Published online by Cambridge University Press: 05 June 2012
Narrative Theology Unlike other theological movements in the last third of the twentieth century – such as process, feminist, and various liberation theologies – narrative theology is not so much a coherent, identifiable school or movement as it is a theme. Narrative has become a prominent topic for discussion not just in theology, ethics, biblical studies, homiletics, pastoral care, and Christian education, but also in psychology and psychotherapy, philosophy, literary studies, anthropology, law, and medicine. And in addition to the attention it has garnered in the academy, narrative has also drawn the attention of practising religious communities both within and outside Christianity. Rarely has a single theme attracted such widespread interest.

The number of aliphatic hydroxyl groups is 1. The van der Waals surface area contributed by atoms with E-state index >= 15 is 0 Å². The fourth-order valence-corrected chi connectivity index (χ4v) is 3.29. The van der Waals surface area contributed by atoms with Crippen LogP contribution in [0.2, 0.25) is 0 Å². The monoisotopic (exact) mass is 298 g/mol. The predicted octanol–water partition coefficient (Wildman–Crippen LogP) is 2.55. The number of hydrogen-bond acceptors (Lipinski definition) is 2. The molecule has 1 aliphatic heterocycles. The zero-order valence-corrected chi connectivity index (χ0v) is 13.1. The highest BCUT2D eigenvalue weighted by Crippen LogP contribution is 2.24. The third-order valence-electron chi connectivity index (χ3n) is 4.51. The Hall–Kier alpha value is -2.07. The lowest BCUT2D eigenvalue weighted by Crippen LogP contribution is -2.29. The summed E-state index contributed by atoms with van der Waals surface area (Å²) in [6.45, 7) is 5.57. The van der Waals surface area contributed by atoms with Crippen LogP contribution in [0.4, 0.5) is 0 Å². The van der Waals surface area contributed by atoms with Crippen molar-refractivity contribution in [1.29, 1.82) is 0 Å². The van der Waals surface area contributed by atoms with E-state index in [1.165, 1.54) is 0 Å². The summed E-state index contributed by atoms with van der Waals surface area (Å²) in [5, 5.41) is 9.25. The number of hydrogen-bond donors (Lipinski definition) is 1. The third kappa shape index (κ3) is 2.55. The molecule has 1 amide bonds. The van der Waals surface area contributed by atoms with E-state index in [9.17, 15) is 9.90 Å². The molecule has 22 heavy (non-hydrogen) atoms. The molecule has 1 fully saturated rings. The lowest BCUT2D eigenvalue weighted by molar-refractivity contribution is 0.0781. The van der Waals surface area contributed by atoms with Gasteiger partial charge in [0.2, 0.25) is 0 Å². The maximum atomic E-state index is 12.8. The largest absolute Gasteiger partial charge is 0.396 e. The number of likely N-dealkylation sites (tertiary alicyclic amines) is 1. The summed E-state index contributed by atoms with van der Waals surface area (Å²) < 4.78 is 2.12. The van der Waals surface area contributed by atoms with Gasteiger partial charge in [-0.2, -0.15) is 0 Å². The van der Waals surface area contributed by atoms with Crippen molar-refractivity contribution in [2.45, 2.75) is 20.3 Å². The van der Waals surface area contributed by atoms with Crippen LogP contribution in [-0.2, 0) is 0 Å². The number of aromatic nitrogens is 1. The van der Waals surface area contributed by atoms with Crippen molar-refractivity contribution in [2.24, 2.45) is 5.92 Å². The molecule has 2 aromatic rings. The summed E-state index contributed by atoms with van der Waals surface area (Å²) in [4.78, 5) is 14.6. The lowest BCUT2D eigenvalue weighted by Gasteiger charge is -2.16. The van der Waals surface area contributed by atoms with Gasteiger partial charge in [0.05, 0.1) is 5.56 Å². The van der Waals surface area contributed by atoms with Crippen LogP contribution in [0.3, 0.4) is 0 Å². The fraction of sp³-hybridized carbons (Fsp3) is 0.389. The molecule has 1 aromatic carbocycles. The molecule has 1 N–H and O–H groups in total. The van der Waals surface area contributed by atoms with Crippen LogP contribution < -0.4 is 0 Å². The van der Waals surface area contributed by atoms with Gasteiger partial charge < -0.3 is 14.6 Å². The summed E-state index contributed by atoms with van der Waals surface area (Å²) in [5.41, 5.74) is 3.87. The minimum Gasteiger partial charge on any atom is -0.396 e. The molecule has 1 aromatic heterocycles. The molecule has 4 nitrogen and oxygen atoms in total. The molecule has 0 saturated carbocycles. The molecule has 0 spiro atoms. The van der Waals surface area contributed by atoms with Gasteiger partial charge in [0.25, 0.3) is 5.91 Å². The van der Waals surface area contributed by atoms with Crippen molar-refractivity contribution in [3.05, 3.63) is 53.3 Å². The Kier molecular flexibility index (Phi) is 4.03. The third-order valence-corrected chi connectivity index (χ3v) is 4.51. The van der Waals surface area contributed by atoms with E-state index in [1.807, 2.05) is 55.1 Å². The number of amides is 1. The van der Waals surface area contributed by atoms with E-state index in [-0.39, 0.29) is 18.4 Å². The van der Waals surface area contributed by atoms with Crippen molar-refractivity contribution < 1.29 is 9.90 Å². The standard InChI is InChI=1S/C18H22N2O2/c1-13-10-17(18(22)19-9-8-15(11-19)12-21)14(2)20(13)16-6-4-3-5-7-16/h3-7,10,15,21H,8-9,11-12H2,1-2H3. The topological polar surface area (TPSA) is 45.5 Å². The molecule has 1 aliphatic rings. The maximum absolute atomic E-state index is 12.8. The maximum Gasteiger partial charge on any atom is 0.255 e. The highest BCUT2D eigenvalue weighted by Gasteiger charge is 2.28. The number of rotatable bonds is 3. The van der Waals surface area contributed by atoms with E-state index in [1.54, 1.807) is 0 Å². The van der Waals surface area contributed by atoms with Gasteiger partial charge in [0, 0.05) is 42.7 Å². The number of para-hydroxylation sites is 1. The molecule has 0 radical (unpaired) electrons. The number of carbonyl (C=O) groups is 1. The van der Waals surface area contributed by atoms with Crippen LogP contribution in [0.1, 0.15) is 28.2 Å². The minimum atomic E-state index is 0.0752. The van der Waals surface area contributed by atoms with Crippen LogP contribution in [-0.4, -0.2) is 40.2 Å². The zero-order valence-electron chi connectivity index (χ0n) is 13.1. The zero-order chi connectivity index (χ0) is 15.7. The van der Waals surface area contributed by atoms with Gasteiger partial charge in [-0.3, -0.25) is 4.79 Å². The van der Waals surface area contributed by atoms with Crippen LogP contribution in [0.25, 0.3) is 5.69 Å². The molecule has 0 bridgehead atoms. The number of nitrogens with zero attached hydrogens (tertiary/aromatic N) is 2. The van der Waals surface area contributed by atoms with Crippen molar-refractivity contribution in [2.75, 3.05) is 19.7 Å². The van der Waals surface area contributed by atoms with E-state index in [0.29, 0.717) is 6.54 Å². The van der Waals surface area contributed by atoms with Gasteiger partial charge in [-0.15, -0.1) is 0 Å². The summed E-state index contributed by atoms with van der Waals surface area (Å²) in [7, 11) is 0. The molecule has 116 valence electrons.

There are many factors in the emergence of narrative as a theme in theology. During the last thirty years of the twentieth century questions about identity – personal, racial/ethnic, cultural, and ecclesial – surfaced in both Churches and society. In North America and western Europe some theologians struggled with the question of the meaning of Christian identity in a post-Christian and postmodern world. Many racial/ethnic groups, women, and Christians in non-western communities rejected White, male, North American and western European interpretations of Christian faith and began to explore new paradigms for doing theology.
Additionally, biblical scholars and theologians recognized the limitations of historical criticism and the importance of reading biblical texts in the ecclesial contexts in which they originated and have their primary function.